HICKORY, N.C. -- Let’s say you are Ralph Betz, and you have just bought a yellow Corvette. You walk inside a restaurant in Hickory to grab lunch one day, and when you walk back outside your car, your only car, is now sitting 38 feet below the parking lot, at the bottom of a sinkhole.
You might be upset.
That actually happened in 2002, in the parking lot of Buffalo's Southwest Grill in Hickory. It took crews five months to pull Ralph's Corvette up from the bottom (his insurance company had bought him a new one by then). Contractors dumped more than 230 truckloads of dirt into it. In 2005, another sinkhole opened up in, wait for it, the same parking lot.
On Wednesday, another sinkhole, 12-feet wide and 18-feet deep, opened up on U.S. 70, just down the road from the old Buffalo's Southwest Grill. Smaller ones have opened up in other parts of town over the years. So what, exactly, is lurking beneath the surface in Hickory?
Red clay, mostly. Ken Taylor, the chief of the North Carolina Geological Survey, says most sinkholes in the Piedmont (including each one mentioned here) are caused simply by overflowing or busted pipes and storm drains.
Each torrential downpour might wash away bucketfuls of dirt around the rupture. Give it enough time, he says, and the weight above gets too heavy for the hole below and then, well, goodbye Corvette.
If you're lucky, you can catch the symptoms early.
"If everything coming out of the storm drain is bright red and not brown," says Taylor, "then ooh, something's up."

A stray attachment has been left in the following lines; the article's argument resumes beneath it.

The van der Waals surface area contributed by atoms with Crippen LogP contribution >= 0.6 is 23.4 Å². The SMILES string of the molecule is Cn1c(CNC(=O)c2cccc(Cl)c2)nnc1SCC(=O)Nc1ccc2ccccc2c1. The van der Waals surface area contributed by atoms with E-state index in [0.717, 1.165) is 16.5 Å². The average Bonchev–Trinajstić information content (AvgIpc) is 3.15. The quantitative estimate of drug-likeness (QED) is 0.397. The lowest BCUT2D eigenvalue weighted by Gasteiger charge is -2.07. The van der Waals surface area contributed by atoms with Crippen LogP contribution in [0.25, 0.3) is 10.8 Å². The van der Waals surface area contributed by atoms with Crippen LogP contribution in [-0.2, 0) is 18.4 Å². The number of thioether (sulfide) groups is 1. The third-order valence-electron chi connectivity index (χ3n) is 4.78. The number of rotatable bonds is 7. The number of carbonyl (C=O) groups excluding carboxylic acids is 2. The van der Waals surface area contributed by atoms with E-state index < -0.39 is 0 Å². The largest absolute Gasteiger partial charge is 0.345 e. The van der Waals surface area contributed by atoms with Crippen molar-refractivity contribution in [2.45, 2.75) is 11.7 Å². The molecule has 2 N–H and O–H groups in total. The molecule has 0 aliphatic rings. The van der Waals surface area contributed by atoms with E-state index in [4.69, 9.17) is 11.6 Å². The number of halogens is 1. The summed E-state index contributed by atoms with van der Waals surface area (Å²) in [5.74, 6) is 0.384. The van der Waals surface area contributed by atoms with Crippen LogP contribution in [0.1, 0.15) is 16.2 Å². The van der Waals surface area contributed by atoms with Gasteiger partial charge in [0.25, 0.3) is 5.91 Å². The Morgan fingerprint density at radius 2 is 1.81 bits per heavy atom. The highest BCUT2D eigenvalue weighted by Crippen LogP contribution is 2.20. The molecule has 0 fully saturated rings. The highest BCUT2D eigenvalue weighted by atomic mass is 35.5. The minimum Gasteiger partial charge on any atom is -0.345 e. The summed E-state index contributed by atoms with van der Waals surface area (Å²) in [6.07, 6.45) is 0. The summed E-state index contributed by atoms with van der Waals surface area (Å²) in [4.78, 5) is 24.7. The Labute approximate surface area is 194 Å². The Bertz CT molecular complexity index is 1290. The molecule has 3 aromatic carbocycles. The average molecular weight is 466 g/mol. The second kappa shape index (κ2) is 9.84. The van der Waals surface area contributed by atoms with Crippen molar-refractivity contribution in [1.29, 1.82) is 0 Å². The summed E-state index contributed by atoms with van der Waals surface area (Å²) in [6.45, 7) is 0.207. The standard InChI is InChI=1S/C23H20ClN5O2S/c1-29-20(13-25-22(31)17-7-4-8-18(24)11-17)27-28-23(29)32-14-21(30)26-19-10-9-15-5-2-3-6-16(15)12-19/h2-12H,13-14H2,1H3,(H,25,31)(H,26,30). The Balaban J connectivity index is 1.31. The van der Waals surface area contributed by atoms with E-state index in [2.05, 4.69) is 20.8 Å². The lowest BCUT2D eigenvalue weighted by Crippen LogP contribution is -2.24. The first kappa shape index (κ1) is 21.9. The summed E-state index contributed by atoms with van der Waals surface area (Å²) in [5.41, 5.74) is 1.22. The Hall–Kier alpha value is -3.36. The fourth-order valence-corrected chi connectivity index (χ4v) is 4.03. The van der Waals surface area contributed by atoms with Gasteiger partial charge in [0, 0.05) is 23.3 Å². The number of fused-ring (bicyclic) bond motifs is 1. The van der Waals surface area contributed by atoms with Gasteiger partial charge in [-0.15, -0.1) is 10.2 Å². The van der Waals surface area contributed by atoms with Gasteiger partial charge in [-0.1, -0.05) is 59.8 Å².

Geologists can also look for dips on the surface and stick a probe into the ground to see if there's anything beneath, much like hammering a nail into a drywall to look for a stud. If it goes in too easy, you might have just found your next sinkhole-to-be.
Is there something about the dirt below Hickory, then, that makes it more prone to Corvette-swallowing craters? Not really, Taylor says. The only place where the ground is a factor in forming sinkholes is out near the North Carolina coast, where acid rain can dissolve the subterranean limestone that's not found in the Piedmont.
Around Charlotte, there's a different factor at work: abandoned gold mines. Sometimes water can eat away at those old gold rush-era tunnels and the ground, occasionally, comes crashing down.
For most sinkholes, though, busted water mains, heavy rains and cracked-open drains explain the sinking terrain. Besides, Taylor says spontaneous craters are rare.
"How many times do we have a car eaten by a sinkhole in North Carolina? Maybe once a decade," he says.
Well, that's a relief.